Outcomes were measured by (1) all-cause death and survival time; (2) cardiovascular-specific death; (3) incidences of IHD, IS, transient ischaemic attack (TIA) and other cardiovascular disease; and (4) incidences of HS, and other major bleeds (defined in table 1) such as gastrointestinal haemorrhage, haematemesis and melaena to analyse the risks. The incidence was defined by a new diagnosis, if it happened 6 months after the medication start date and was proven there were no same conditions (mapped ICD and ICPC codes in table 1) previously by searching HM and PCIS data. Deaths were identified by PCIS and HM. Patient records were linked and traced until the occurrence of a condition or death or both, or identified as a disease-free encounter. Cardiovascular-specific deaths were identified by a circulatory chapter ICD code as the principal diagnosis at hospital discharge (death). All stroke cases were validated manually in terms of stroke type by reviewing the medical records. Among a total of 22 undetermined cases, 4 cases were reclassified as HS, and 11 IS and 7 remained undetermined. The undetermined strokes were analysed as a separate stroke category. Follow-up time was calculated as the number of days between the medication start date and the separation date of the subsequent or recurrent admission. Follow-up time was right censored at: the latest of either presentation date of the last clinic visit or the separation date of the last admission for patients discharged alive; or for the patients without any visit or hospitalisation identifiable prior to medication start date. The survival time was measured as the length of the follow-up time. The right censoring means the actual survival time may be longer than the follow-up time.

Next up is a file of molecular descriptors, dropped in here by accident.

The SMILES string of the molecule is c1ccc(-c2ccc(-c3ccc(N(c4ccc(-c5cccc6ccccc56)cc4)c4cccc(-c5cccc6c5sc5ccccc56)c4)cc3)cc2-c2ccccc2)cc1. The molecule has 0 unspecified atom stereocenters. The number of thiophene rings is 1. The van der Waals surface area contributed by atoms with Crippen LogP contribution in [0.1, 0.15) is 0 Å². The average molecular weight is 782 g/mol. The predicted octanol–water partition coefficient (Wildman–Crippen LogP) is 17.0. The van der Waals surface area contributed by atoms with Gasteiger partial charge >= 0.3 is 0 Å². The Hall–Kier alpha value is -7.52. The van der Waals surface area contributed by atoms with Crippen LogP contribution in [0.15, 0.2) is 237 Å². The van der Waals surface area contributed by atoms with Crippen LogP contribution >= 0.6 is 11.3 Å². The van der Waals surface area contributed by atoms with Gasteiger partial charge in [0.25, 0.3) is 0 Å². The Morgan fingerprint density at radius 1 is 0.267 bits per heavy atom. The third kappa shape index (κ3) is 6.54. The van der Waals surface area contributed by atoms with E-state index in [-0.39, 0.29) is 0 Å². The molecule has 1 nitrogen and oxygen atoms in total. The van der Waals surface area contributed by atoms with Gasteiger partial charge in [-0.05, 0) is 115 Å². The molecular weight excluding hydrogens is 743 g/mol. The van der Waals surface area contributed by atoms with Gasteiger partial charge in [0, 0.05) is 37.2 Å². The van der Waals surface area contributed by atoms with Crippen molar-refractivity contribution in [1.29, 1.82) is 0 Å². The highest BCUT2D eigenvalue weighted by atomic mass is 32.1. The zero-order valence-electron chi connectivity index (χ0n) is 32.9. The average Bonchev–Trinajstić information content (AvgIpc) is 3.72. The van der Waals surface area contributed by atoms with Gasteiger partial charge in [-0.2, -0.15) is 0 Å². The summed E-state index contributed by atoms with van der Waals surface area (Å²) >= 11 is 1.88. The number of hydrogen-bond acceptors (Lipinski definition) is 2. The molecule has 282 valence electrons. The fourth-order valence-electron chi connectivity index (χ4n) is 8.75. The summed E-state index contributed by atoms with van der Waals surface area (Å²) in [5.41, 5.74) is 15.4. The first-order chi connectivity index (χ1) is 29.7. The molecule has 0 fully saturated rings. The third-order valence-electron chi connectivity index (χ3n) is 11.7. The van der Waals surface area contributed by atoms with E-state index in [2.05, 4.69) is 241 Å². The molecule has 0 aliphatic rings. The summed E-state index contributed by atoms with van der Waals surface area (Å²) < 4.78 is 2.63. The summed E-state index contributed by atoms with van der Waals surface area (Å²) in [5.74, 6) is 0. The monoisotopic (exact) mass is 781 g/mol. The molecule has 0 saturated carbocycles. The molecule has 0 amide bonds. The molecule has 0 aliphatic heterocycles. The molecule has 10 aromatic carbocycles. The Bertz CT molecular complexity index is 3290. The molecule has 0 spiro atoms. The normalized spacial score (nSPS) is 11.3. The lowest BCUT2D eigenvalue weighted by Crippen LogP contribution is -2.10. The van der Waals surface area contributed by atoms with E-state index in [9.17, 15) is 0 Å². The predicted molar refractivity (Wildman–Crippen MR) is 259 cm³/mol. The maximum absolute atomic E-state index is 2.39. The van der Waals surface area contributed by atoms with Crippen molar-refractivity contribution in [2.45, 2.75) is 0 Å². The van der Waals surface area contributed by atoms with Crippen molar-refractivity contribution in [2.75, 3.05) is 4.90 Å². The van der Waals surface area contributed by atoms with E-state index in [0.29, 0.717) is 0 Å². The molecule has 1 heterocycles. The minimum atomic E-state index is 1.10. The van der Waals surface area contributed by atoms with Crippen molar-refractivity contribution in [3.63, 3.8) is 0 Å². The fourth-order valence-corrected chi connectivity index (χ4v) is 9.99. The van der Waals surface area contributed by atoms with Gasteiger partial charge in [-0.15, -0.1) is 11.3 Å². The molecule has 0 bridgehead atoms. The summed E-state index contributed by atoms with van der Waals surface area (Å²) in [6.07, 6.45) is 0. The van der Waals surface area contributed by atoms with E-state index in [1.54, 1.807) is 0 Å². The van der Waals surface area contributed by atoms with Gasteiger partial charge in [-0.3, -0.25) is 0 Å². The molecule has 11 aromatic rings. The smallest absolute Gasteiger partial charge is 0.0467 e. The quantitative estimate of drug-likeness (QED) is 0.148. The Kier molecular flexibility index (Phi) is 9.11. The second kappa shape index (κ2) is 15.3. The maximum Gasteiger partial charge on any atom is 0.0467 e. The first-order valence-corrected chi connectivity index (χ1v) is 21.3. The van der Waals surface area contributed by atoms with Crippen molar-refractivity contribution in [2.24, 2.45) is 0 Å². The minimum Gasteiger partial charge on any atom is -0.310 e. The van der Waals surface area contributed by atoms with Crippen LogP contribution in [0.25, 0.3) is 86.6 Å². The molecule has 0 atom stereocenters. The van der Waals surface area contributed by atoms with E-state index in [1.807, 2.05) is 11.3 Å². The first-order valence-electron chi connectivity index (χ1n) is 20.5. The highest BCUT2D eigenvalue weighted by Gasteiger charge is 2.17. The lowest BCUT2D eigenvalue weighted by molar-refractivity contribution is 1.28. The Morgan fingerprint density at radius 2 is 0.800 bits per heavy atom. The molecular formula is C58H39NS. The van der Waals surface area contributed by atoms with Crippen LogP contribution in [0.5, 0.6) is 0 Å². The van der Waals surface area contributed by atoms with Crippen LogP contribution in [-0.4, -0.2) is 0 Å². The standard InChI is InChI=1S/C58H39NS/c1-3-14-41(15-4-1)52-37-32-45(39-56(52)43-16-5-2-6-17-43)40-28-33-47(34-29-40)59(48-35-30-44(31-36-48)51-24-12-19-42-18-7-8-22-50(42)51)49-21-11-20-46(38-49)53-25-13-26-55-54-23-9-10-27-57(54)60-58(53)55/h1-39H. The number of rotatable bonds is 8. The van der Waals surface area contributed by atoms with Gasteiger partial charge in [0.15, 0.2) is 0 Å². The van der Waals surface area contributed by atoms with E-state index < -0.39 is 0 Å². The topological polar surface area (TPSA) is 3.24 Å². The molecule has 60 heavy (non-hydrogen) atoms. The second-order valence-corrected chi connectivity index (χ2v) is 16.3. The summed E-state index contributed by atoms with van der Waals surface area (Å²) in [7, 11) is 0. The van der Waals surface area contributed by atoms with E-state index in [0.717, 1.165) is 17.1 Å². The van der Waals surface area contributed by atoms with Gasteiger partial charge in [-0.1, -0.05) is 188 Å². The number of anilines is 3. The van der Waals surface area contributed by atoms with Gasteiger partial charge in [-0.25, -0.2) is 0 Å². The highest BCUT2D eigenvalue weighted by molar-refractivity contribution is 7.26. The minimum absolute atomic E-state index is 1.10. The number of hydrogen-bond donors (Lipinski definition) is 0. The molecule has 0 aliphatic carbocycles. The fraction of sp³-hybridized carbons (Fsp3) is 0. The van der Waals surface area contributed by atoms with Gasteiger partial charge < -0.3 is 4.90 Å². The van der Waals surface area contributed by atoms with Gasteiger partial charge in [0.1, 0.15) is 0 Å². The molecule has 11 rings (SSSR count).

PCIS demographics, medication chart and problem data were linked with HM by the unique hospital registration number. The flow chart in figure 1 illustrates the data linkage, grouping and calibration process. Prescription-level MedChart data from PCIS were used as the base for this study. Existing and new diagnoses and health outcome measures were sourced from both PCIS and HM (all separations data collected since 1 July 1990). Many-to-one patient-level deterministic linkage was done to connect prescriptions with prevalent and incident diseases and health outcomes. Inclusion and exclusion criteria were implemented at the patient level. The full study protocol is provided as online supplementary material. Patient-level data were analysed univariately using frequency, proportion, mean with 95% CI and median with IQR as appropriate. The Kaplan-Meier survival method was used to compare incidences (disease-free survival), all-cause and cardiovascular-specific deaths between aspirin and non-aspirin group by diabetes status adjusted for loss to follow-up without controlling other confounders. Loss to follow-up and right censoring were analysed using survival and assumed missing at random (rather than assuming to be a confounder). To reduce the effect of confounding by indication, we controlled confounders by 1:1 propensity score matching (PSM) and then coarsened exact matching (CEM),22 23 based on 11 variables (age, sex, Aboriginal status, and diagnosis of diabetes, renal disease, cancer, COPD, hypertension, hyperlipidaemia, overweight and alcohol disorder). CEM provided a more rigorous approach to controlling confounders, which requires identical matching for multiple discrete variables and coarsened continuous variables.23